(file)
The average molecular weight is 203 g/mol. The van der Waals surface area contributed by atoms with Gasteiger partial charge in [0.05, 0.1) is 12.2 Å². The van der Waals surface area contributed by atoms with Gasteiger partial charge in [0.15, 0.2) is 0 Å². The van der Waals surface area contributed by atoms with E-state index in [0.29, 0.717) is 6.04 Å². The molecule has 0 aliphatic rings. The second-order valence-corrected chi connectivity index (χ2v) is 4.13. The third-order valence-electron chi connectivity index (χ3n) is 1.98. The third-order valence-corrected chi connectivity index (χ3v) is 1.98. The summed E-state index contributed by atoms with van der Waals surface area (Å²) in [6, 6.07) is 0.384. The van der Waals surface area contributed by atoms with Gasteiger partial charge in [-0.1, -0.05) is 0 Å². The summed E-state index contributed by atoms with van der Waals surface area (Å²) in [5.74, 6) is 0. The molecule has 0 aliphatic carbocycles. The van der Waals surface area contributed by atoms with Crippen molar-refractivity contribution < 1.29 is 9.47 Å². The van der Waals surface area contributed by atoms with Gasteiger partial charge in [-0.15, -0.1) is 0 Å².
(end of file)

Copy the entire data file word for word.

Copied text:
The average molecular weight is 203 g/mol. The van der Waals surface area contributed by atoms with Gasteiger partial charge in [0.05, 0.1) is 12.2 Å². The van der Waals surface area contributed by atoms with Gasteiger partial charge in [0.15, 0.2) is 0 Å². The van der Waals surface area contributed by atoms with E-state index in [0.29, 0.717) is 6.04 Å². The molecule has 0 aliphatic rings. The second-order valence-corrected chi connectivity index (χ2v) is 4.13. The third-order valence-electron chi connectivity index (χ3n) is 1.98. The third-order valence-corrected chi connectivity index (χ3v) is 1.98. The summed E-state index contributed by atoms with van der Waals surface area (Å²) in [6, 6.07) is 0.384. The van der Waals surface area contributed by atoms with Gasteiger partial charge in [-0.1, -0.05) is 0 Å². The summed E-state index contributed by atoms with van der Waals surface area (Å²) in [5.74, 6) is 0. The molecule has 0 aliphatic carbocycles. The van der Waals surface area contributed by atoms with Crippen molar-refractivity contribution < 1.29 is 9.47 Å². The van der Waals surface area contributed by atoms with Gasteiger partial charge in [-0.15, -0.1) is 0 Å².